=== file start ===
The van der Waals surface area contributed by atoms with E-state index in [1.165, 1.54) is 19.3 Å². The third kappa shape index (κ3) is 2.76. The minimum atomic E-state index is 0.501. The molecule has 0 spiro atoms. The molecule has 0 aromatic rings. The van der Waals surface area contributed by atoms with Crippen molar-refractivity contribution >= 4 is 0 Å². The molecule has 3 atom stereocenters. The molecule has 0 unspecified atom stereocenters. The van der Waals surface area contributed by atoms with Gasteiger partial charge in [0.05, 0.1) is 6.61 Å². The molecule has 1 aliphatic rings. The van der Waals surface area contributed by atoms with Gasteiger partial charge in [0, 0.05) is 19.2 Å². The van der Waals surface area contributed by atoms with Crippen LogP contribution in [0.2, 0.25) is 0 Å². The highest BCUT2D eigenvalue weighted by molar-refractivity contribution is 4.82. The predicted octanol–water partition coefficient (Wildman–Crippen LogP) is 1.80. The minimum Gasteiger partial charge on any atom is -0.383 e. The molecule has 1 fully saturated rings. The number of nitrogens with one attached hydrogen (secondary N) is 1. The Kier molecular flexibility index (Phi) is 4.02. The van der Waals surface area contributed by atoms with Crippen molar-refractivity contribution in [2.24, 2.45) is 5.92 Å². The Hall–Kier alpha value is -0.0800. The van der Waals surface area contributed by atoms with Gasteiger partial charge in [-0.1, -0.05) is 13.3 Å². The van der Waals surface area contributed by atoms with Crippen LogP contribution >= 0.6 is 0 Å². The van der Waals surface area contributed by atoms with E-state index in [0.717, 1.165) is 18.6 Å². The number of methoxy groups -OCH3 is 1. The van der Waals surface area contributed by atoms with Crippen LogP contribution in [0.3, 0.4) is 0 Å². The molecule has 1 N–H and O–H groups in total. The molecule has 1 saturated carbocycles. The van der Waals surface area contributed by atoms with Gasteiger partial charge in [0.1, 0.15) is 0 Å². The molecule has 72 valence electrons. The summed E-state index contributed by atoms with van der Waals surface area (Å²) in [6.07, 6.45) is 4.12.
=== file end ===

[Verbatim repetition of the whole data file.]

The van der Waals surface area contributed by atoms with E-state index in [1.165, 1.54) is 19.3 Å². The third kappa shape index (κ3) is 2.76. The minimum atomic E-state index is 0.501. The molecule has 0 spiro atoms. The molecule has 0 aromatic rings. The van der Waals surface area contributed by atoms with Crippen molar-refractivity contribution >= 4 is 0 Å². The molecule has 3 atom stereocenters. The molecule has 0 unspecified atom stereocenters. The van der Waals surface area contributed by atoms with Gasteiger partial charge in [0.05, 0.1) is 6.61 Å². The molecule has 1 aliphatic rings. The van der Waals surface area contributed by atoms with Gasteiger partial charge in [0, 0.05) is 19.2 Å². The van der Waals surface area contributed by atoms with Crippen LogP contribution in [0.2, 0.25) is 0 Å². The highest BCUT2D eigenvalue weighted by molar-refractivity contribution is 4.82. The predicted octanol–water partition coefficient (Wildman–Crippen LogP) is 1.80. The minimum Gasteiger partial charge on any atom is -0.383 e. The molecule has 1 fully saturated rings. The number of nitrogens with one attached hydrogen (secondary N) is 1. The Kier molecular flexibility index (Phi) is 4.02. The van der Waals surface area contributed by atoms with Crippen molar-refractivity contribution in [2.24, 2.45) is 5.92 Å². The Hall–Kier alpha value is -0.0800. The van der Waals surface area contributed by atoms with Gasteiger partial charge in [-0.1, -0.05) is 13.3 Å². The van der Waals surface area contributed by atoms with Crippen LogP contribution >= 0.6 is 0 Å². The van der Waals surface area contributed by atoms with E-state index in [0.717, 1.165) is 18.6 Å². The number of methoxy groups -OCH3 is 1. The van der Waals surface area contributed by atoms with Crippen LogP contribution in [0.3, 0.4) is 0 Å². The molecule has 1 N–H and O–H groups in total. The molecule has 1 saturated carbocycles. The van der Waals surface area contributed by atoms with Gasteiger partial charge in [0.1, 0.15) is 0 Å². The molecule has 72 valence electrons. The summed E-state index contributed by atoms with van der Waals surface area (Å²) in [6.07, 6.45) is 4.12.